Philadelphia Chromosome Sequence
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9.7 years ago
Ma ▴ 140

Hi: I know that the philadelphia chromosome is a chimeric chromosome that is formed by the translocation of BCR and ABL from chromosomes 22 and 9; that it forms a mutant 22 chromosome. I would like to perform some comparisons with a normal chromosome 22, but with the nucleotide sequences of both. I have found the complete sequence of the chromosome 22, the fasta sequence of BCR and of ABL, but not of a sample of a philadelphia chromosome. Does anyone knows where I can download one or how I could simulate one? Thanks

cancer chromosome • 4.4k views
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9.7 years ago

Good question!

I used to work on BCR-ABL and so took an interest to find some info on this question. It is also pertinent beyond BCR-ABL, of course.

So, BCR is named for breakpoint cluster region. Thus, there is not one single gene fusion, but many. In my hunting I saw reference to BCR-BCL and BCR-FGFR1. There is more than one BCR-ABL sequence.

Go to NCBI and use the search term "BCR-ABL" at CancerChromosomes. This looks like some good and useful entries are returned.

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No, don't do it that way. Take the altered BCR-ABL fusion genes and fuse them to their respective chromosome ends and build your fusion chromosome in 3 pieces: the intact parts of 9 and 22 + the BCR-ABL fusion. As there are many BCR-ABL fusions possible/reported for the different leukemias, you'll have several BCR-ABL seqs to plug into the 9 and 22 ends. No one who manages genome seq data would ever keep all these (plus thousands of other) chromosome fusion products - just the instructions on how to build them.

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Download 9 and 22 intact. Cut each one at the respective oncogene, BCR and ABL in a manner that matches known BCR-ABL fusions. Make the join. Because the chromosomes are large, bulky data file not easily edited in such a manner, you could work on the BCR-ABL portion alone and then splice that into the receiving portions of 9 and 22.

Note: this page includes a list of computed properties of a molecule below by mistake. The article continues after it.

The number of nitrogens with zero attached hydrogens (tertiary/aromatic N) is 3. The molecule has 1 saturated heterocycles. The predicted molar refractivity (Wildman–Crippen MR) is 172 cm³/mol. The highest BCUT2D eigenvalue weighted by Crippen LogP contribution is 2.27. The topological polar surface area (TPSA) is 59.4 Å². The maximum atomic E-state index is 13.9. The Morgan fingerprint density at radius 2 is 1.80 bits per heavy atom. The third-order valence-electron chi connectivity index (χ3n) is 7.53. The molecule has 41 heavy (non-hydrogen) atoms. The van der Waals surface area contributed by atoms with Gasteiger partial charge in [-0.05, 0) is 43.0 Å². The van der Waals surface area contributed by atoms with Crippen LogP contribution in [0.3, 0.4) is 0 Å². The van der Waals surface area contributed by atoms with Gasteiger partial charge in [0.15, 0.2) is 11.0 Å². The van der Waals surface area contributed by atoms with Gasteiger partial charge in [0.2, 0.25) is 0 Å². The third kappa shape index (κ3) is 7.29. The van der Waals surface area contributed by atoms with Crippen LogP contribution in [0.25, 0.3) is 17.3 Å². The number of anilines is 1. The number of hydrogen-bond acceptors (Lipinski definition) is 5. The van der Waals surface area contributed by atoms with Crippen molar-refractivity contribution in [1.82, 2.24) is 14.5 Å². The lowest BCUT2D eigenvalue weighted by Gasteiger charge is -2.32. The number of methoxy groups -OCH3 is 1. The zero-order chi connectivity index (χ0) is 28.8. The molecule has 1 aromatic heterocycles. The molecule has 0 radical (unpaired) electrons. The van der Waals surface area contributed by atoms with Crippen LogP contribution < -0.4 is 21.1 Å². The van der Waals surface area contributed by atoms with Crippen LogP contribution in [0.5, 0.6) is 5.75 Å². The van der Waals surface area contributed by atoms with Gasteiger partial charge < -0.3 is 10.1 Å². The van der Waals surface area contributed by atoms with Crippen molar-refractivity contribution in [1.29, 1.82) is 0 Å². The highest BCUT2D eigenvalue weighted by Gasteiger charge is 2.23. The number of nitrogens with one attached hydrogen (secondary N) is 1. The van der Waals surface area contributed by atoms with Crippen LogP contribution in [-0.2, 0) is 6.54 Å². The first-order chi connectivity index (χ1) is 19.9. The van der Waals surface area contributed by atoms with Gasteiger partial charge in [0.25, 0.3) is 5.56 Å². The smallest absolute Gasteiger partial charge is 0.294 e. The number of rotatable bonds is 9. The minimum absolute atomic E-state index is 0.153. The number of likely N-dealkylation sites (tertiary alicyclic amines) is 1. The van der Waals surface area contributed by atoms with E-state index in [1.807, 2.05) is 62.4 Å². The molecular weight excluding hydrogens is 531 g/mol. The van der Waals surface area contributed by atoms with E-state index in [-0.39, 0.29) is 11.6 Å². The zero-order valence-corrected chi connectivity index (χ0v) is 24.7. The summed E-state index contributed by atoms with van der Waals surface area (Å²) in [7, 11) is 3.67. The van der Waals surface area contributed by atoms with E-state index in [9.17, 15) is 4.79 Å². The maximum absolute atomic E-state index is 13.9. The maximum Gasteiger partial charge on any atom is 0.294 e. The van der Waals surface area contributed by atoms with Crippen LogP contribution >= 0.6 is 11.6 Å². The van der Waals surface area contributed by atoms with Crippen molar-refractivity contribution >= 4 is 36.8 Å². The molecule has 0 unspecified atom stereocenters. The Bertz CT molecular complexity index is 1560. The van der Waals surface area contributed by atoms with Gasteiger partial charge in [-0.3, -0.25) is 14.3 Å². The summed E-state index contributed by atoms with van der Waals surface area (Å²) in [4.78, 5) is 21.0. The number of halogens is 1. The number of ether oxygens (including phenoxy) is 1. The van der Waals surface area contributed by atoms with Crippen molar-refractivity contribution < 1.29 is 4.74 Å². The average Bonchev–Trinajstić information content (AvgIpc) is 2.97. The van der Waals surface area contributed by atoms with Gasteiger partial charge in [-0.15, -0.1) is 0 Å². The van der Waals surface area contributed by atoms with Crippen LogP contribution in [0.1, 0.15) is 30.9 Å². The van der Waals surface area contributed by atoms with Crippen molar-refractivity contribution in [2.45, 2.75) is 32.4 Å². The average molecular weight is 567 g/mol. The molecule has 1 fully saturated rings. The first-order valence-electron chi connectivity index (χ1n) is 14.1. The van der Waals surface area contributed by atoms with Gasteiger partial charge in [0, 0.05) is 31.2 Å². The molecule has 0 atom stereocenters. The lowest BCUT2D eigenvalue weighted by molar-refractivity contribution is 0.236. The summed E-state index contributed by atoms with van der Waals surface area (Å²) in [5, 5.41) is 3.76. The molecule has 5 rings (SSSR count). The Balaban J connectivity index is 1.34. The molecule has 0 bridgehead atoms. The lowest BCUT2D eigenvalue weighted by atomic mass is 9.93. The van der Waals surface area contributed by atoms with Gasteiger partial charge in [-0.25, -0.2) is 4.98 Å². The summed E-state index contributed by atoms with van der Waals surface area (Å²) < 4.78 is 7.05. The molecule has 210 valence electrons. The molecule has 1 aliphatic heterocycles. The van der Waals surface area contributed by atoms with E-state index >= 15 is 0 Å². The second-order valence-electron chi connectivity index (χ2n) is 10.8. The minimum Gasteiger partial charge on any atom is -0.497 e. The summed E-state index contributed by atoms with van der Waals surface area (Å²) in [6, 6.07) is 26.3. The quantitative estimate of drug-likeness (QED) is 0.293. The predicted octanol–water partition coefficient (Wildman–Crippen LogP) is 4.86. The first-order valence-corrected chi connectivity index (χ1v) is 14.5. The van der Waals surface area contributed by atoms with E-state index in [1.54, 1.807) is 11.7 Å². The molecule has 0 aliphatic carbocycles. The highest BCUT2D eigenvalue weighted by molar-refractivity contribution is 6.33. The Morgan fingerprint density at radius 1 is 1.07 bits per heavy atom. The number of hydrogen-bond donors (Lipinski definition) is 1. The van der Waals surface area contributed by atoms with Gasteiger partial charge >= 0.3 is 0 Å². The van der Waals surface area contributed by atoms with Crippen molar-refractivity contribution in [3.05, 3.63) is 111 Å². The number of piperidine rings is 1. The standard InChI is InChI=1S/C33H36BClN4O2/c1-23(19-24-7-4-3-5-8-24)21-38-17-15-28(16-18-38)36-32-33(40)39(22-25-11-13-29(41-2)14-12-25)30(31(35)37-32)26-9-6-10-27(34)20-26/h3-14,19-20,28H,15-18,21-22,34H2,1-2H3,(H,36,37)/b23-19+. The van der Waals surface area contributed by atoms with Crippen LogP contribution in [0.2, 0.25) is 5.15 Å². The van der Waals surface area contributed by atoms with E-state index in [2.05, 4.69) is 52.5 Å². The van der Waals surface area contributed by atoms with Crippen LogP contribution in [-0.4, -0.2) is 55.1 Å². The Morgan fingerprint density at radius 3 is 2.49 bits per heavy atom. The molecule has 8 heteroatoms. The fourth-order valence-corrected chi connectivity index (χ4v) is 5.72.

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In particular, it looks like the Mitelman database (returned in the above query) may have info you'd like.

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thanks for the reply, but for example in ftp://ftp.ncbi.nih.gov/genomes/H_sapiens/CHR_22/ I found that the size of the chromosome 22 in fasta is 9.6 Mb (hs_alt_HuRef_chr22.fa.gz), but the fusion of BCR is 137 Kb and ABL is 173 kb, so even if I join them I would not get a complete mutated chromosome 22. I really need the complete sequence of this mutated chromosome to compared it with a normal chromosome 22; so for that reason it should be on size almost similar, how much is the size of a philadelphia chromosome in mb? thanks you so much

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hi @Larry_Parnell, I have downloaded the fasta seq of BCR and ABL genes from NCBI, I also got the sequences of the Chromosome 9 and 22; so what I have done is to put in one file the both the BCR and the ABL, then I have added this to the last part of the chromosome 22, is that right? because I was wondering if in this case I would not have two parts of the BCR in chr22, one that was already there and another one of the fasta file that I have just added, or is another way around? thanks

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9.7 years ago

You might take a look at ChimerDB which includes a search function based on gene with links to papers and sometimes next-gen sequencing data.

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